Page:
08/17/2011 by Ed Timperlake
Ejecting out of a fireball from a two engine fire in my Navy jet below 500 feet at night showed me the difficulty of extracting a pilot surround by fire on the ground for a Search and Rescue Helo team. The weight of the seat pan in my unmanned back seat popped the chute and it went down in a clear open field. The fully loaded T-2B Buckeye’s exploding and burning jet fuel ignited a lot of trees and undergrowth consequently the visibility where I wound up was a huge problem.
The initial airborne issue for the rescue team was figuring out that the first chute they saw in the field was not mine. They thought it was my chute, and with no motion the call went out that the pilot was dead.
After shooting off survival pen flares and hoping for the best the helo finally found me having seen the reflective tape from my helmet. In lowering the rescue corpsman the pilot had considerable trouble with smoke and thermal currents trying to keep a solid hover and created a pendulum effect. Consequently the Corpsman had a rough journey down through the trees to see if I was ok.
Since I could walk, it was determined that the Corpsman could be hoisted back up but it would be safer if the helicopter’s spot light shined a path through the swamp to a road where I could be picked up. That plan worked and I thumbed a ride to the base in the back of a Shore Patrol van.
The point is even in a peaceful environment in CONUS search and rescue is very difficult and dangerous. That is why the interview with USMC Col Desens, Commander of 26th MEU describing how the USAF F-15E Strike Eagle crew call sign “Bolar 34” was rescued, is a critical case study for future con-ops.
As initial reporting shows, confusion on where the crew is physically located on the ground and in what condition is ever present in a Commander’s mind. The issue in a combat extraction is the constant need to factor in: what is the enemy capable of doing?
Accurate and timely Intel to all involved is critical. The enemy, especially our current adversaries, ruthless Islamic fanatics, capturing a POW in today’s world can alter events in remarkable ways.
As Admiral Locklear the DOD spokesman said-“One airman was picked up by nearby rebel soldiers and treated ‘with dignity and respect,’ including medical care, Locklear said. A military search-and-rescue team recovered the other airman.”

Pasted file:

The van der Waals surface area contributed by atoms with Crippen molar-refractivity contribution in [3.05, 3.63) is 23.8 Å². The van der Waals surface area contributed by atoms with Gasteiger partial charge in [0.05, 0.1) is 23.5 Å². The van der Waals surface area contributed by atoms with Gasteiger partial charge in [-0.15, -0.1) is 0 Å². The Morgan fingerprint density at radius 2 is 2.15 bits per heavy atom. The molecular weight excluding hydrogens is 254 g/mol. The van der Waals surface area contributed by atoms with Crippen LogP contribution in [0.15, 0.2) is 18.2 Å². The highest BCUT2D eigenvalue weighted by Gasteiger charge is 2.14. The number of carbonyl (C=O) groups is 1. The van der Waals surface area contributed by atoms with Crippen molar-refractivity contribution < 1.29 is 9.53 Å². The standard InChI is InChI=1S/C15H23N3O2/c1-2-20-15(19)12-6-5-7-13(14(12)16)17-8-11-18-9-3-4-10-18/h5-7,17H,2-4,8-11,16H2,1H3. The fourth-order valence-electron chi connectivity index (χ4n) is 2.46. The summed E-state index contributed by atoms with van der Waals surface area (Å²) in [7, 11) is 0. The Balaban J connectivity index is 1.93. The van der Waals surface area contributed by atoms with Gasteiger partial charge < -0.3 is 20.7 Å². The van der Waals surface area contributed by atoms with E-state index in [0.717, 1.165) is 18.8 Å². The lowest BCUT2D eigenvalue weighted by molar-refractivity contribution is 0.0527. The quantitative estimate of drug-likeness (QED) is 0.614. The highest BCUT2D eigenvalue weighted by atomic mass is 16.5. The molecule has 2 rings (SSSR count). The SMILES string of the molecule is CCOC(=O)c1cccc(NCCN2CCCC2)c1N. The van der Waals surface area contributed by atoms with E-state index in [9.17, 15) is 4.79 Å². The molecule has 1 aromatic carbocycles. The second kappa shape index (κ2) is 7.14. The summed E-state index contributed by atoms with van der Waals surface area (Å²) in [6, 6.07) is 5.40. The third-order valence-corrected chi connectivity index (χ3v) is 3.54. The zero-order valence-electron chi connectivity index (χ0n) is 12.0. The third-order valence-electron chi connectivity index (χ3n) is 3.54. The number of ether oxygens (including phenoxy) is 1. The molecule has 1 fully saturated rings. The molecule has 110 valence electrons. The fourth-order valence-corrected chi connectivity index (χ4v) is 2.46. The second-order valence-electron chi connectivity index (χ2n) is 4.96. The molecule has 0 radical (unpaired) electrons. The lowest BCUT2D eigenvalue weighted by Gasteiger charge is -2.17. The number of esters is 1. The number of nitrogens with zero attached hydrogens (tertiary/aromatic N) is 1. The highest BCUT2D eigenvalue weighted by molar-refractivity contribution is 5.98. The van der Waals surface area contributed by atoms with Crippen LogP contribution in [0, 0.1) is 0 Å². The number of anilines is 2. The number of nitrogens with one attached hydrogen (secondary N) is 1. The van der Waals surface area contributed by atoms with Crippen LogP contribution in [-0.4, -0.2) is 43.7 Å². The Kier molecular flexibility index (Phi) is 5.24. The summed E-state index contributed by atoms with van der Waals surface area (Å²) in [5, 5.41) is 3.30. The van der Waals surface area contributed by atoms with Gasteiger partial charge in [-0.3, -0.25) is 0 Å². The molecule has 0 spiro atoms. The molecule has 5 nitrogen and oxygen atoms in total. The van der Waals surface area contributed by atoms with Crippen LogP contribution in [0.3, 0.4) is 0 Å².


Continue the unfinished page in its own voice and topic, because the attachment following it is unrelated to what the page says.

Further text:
That military “search –and-rescue team” were the TRAP assets from the Navy/Marine team off the coast of Libya and saved not only the airman but also avoided a huge PR headache for the Obama Administration.
A combat coincidence is that USAF Viper Pilot Scott O’Grady “Basher Five-two,” after “E&E ing,” escaping and evading, for almost six days, was rescued by assets from the USMC 24th Marine Expeditionary Unit from the deck of the USS Kearsarge the same ship in the successful Libyan operation.
So now might be the time to sort out future combat Search and Rescue roles and missions. The USAF, as does the US Navy takes great pride in their promise to rescue downed aircrew. Unbelievable courage and skill has been evident in flying into danger by crews in hot LZs to save their fellow warriors.
From Korea, to Vietnam to current combat, aerial attack missions as needed will all be redirected to save the crew. Ground and Sea Special Forces can be tasked to go behind enemy lines to rescue crews. It is a promise made and if humanly possible at risk of death to the rescuers it is a promise kept.
Now is the time to revisit the entire Combat Search and Rescue mission and technology. On June 3 2009, Defense Industry Daily reported that the USAF and Secretary of Defense cancelled the CSAR-X competition. The twists, turns and one step short of “eye gouging” to win among Helicopter entry’s does not need to be repeated because now the MV-22 bridges both USMC and USAF SOC community.
Like the great architecture adage “form follows function” technology can drive the CSAR mission to create a perfect partnership opportunity for world wide CSAR shared by both US Air and Naval services.
In addition to the key building block, the MV-22 for time/distance both services USAF and USMC will have the F-35. It is now even more critical that as events in the Libyan TRAP mission proved with the reality of 10 minutes to feet dry from the ARG for AV-8s the F-35B can do that and also establish air superiority.
The Navy planners should think long and hard about any move to cancel the F-35B for the USMC. The Navy CBGs can have all the USN F-35Cs they wish to afford all well and good. But the Marine agility from the Sea changed the nature of the entire NATO Air War in Libya-why deny the next Commander in Chief the ability to rescue those who fall going into harms way.